- My gums bleed when I brush them. Should I be concerned?
- If your gums begin to bleed during your daily brushing and/or flossing routine, you could have early stage gum disease. We recommend visiting a periodontist for a full evaluation as soon as possible.
- How do I know if I have gingivitis or gum disease?
- Gingivitis typically precedes gum disease, also known as periodontitis. Not everyone who has gingivitis, however, will progress to gum disease. The main distinction is that gingivitis may cause your gums to swell and easily bleed during brushing, but there is no damage to your teeth or bone. Those with gum disease will notice the gum and/or bone pulling away from the teeth, leaving behind pockets that easily collect debris and become infected. As the disease progresses, the teeth will loosen and eventually deteriorate. Gum disease is the leading cause of tooth loss in adults.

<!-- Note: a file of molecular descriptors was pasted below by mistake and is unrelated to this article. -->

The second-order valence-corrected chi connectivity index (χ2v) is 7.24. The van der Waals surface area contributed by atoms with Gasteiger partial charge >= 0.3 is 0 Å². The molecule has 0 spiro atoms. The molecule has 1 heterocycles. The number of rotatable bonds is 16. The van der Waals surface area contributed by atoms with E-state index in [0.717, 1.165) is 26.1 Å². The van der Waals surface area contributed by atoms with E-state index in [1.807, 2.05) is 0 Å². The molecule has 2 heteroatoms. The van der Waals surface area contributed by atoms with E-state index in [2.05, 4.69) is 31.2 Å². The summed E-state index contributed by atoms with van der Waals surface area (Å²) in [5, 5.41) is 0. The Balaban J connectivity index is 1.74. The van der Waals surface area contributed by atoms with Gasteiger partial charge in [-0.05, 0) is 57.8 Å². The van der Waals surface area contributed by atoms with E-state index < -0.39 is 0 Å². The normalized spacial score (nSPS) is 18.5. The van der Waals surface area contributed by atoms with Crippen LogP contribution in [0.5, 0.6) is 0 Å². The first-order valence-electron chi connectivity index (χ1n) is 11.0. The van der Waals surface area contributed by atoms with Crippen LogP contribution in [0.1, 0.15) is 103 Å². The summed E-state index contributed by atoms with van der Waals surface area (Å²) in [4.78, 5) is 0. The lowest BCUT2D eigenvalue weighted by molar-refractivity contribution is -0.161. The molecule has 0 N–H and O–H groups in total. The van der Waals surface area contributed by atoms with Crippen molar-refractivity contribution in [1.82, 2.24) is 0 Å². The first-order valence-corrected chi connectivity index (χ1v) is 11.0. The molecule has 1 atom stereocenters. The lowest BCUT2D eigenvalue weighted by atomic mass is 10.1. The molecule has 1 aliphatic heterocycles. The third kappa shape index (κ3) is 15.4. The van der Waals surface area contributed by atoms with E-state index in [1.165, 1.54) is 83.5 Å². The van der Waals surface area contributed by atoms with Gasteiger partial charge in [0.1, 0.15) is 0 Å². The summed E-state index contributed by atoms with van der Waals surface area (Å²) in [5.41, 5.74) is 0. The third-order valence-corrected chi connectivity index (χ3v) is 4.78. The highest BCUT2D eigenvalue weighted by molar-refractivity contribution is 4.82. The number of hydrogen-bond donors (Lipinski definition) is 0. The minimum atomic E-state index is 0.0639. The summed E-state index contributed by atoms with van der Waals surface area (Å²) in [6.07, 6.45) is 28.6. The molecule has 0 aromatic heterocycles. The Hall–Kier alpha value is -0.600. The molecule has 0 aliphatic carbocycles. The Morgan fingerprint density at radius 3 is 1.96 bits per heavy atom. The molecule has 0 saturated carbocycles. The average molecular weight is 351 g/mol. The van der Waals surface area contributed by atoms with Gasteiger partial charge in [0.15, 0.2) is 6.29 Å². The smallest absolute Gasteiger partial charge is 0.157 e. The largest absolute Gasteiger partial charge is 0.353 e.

- Does scaling and root planning hurt?
- Scaling and root planning, also referred to as a deep cleaning, is one way a periodontist can treat your gum disease. Since your gums may already be overly sensitive due to the gum disease, a local anesthetic may be used to numb the areas being cleaned. This will eliminate any pain and discomfort you may feel during the treatment. After the treatment, your gums are likely to be sore and experience some sensitivity, but this can be managed with an over-the-counter pain medication.
- What are my options for replacing missing teeth?
- There are several options for replacing one or many missing teeth in your mouth. This includes dental bridges, dentures and implants. Your periodontist can review the different treatment options and costs, allowing you to choose which one will best fit into your budget and address your dental needs.
- What is periodontal maintenance therapy?
- If you’ve been diagnosed with gum disease and have already received periodontal treatment, maintenance therapy can help prevent further damage to your teeth and gums. Depending on your specific needs, we will tailor a plan that may include additional checkups and cleanings per year (four or more), plaque removal and polishing.